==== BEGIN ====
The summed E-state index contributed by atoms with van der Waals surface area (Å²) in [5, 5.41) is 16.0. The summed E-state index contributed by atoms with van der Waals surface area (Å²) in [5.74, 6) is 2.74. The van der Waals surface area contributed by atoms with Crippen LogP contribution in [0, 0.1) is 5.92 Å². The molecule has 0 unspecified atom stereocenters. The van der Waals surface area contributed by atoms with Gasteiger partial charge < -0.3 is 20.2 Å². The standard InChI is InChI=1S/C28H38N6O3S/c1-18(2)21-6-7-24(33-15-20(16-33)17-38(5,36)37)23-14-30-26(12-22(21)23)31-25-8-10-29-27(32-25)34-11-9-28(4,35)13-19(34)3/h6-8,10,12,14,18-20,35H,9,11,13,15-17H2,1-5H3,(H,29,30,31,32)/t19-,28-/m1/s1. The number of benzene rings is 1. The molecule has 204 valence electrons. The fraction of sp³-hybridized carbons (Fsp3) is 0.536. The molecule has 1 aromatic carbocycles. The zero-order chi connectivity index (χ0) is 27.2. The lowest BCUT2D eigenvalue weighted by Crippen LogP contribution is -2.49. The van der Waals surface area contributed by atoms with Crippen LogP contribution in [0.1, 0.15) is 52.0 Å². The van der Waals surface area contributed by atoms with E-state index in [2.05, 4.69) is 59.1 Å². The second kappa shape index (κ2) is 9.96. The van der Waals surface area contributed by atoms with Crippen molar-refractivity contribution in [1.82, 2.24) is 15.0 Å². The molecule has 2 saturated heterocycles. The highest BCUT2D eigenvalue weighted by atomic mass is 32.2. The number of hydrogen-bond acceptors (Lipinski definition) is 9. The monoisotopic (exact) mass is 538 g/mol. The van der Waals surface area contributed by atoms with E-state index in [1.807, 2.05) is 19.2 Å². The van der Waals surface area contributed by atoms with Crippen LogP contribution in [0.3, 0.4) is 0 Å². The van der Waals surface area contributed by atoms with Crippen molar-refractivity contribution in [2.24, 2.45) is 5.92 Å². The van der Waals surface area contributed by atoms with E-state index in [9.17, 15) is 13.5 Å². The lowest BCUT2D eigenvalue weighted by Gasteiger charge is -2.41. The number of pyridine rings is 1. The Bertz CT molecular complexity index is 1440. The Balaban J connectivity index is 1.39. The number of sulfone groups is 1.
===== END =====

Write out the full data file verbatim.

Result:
The summed E-state index contributed by atoms with van der Waals surface area (Å²) in [5, 5.41) is 16.0. The summed E-state index contributed by atoms with van der Waals surface area (Å²) in [5.74, 6) is 2.74. The van der Waals surface area contributed by atoms with Crippen LogP contribution in [0, 0.1) is 5.92 Å². The molecule has 0 unspecified atom stereocenters. The van der Waals surface area contributed by atoms with Gasteiger partial charge < -0.3 is 20.2 Å². The standard InChI is InChI=1S/C28H38N6O3S/c1-18(2)21-6-7-24(33-15-20(16-33)17-38(5,36)37)23-14-30-26(12-22(21)23)31-25-8-10-29-27(32-25)34-11-9-28(4,35)13-19(34)3/h6-8,10,12,14,18-20,35H,9,11,13,15-17H2,1-5H3,(H,29,30,31,32)/t19-,28-/m1/s1. The number of benzene rings is 1. The molecule has 204 valence electrons. The fraction of sp³-hybridized carbons (Fsp3) is 0.536. The molecule has 1 aromatic carbocycles. The zero-order chi connectivity index (χ0) is 27.2. The lowest BCUT2D eigenvalue weighted by Crippen LogP contribution is -2.49. The van der Waals surface area contributed by atoms with Crippen LogP contribution in [0.1, 0.15) is 52.0 Å². The van der Waals surface area contributed by atoms with E-state index in [2.05, 4.69) is 59.1 Å². The second kappa shape index (κ2) is 9.96. The van der Waals surface area contributed by atoms with Crippen molar-refractivity contribution in [1.82, 2.24) is 15.0 Å². The molecule has 2 saturated heterocycles. The highest BCUT2D eigenvalue weighted by atomic mass is 32.2. The number of hydrogen-bond acceptors (Lipinski definition) is 9. The monoisotopic (exact) mass is 538 g/mol. The van der Waals surface area contributed by atoms with E-state index in [1.807, 2.05) is 19.2 Å². The van der Waals surface area contributed by atoms with Crippen LogP contribution in [0.3, 0.4) is 0 Å². The van der Waals surface area contributed by atoms with Crippen molar-refractivity contribution in [2.24, 2.45) is 5.92 Å². The van der Waals surface area contributed by atoms with E-state index in [9.17, 15) is 13.5 Å². The lowest BCUT2D eigenvalue weighted by Gasteiger charge is -2.41. The number of pyridine rings is 1. The Bertz CT molecular complexity index is 1440. The Balaban J connectivity index is 1.39. The number of sulfone groups is 1.